Staunton, October 13 – In the 1990s, Kaluga Oblast and Moscow had vice governors or vice mayors, and both Tatarstan and Ingushetia had vice presidents, assuring an orderly succession. But these were eliminated reflecting both the lack of trust in any number two and the Kremlin’s desire to have maximum freedom to replace the top official, Maksim Artemyov says.
If the federal subjects within Russia retained vice presidents or even “deputy heads,” the historian writes in Nezavisimaya gazeta, Vladimir Putin would face a serious problem in appointing a new head as there would be a successor in waiting defined by the region’s constitution (ng.ru/kartblansh/2020-10-13/3_7988_kartblansh.html).
What has happened in the Russian federal subjects follows what has happened throughout the CIS where the initial experience with vice presidents was seldom a happy one, where the whole idea of an established line of succession was never accepted, and where no one wanted to “play by the rules” whenever a top job opened up.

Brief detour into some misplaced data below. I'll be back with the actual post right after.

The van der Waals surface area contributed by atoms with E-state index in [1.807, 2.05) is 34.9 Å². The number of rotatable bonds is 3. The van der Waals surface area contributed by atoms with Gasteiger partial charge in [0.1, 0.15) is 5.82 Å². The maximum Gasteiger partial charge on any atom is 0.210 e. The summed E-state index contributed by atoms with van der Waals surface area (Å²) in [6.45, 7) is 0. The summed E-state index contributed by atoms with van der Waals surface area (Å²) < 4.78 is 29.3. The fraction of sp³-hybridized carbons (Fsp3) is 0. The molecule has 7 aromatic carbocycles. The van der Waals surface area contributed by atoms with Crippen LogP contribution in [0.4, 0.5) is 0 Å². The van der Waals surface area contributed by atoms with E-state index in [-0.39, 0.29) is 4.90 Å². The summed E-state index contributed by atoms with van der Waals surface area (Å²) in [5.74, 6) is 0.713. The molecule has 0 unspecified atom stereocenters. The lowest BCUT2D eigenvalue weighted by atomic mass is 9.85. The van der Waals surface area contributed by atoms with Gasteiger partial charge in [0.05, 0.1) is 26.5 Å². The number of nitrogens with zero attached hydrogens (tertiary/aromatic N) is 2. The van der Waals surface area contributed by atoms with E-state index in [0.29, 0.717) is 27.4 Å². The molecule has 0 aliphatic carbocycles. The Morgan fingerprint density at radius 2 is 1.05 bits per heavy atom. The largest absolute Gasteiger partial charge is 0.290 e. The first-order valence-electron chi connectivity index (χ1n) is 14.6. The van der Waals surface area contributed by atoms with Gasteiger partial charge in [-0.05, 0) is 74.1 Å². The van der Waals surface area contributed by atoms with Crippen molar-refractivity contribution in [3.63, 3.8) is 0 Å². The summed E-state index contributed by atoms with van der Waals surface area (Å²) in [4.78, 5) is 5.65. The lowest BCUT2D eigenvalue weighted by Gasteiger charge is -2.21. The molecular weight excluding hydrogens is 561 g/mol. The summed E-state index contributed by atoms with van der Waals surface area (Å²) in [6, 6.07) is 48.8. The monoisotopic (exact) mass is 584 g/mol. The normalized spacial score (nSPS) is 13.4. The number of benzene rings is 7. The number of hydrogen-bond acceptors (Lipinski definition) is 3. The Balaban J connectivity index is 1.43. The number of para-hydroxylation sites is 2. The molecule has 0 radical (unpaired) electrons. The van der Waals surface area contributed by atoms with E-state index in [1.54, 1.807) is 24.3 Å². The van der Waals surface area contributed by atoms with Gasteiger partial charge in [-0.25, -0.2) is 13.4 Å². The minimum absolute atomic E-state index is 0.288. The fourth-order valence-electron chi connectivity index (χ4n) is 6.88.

Gennady Yanayev, vice president to Mikhail Gorbachev, tried to overthrow him in the August 1991 coup. Aleksandr Rutskoy, whom Boris Yeltsin selected to provide himself support from the right, did the same thing with his one-time patron during the October 1993 battle between the Russian Supreme Soviet and Yeltsin.
Armenia, Kazakhstan, and Kyrgyzstan all had vice presidents, but they were generally ciphers; and all three countries did away with the office by the end of the 1990s. In Western countries with vice presidents like the US, the occupants of that office are viewed as “ladies in waiting.” In Russia and the CIS, they were viewed as conspirators against the top man.
All this highlights the absence of trust in these countries. Indeed, the only CIS member state that has gone in the opposite direction and established a number two of this kind is Azerbaijan which has highlighted that fact by having the wife of the incumbent president take that role, someone unlikely to conspire against him.
It has often been observed that Gorbachev’s decision to become president of the USSR opened the way to the demise of that country because it inserted an alien element into that system which ultimately could not support itself. But Artemyov’s article suggests that if the former Soviet republics are to have presidents, they must have vice presidents – or at least a designated successor.
Until that happens, politics in these places will be Hobbesian; and the possibility for democracy limited indeed.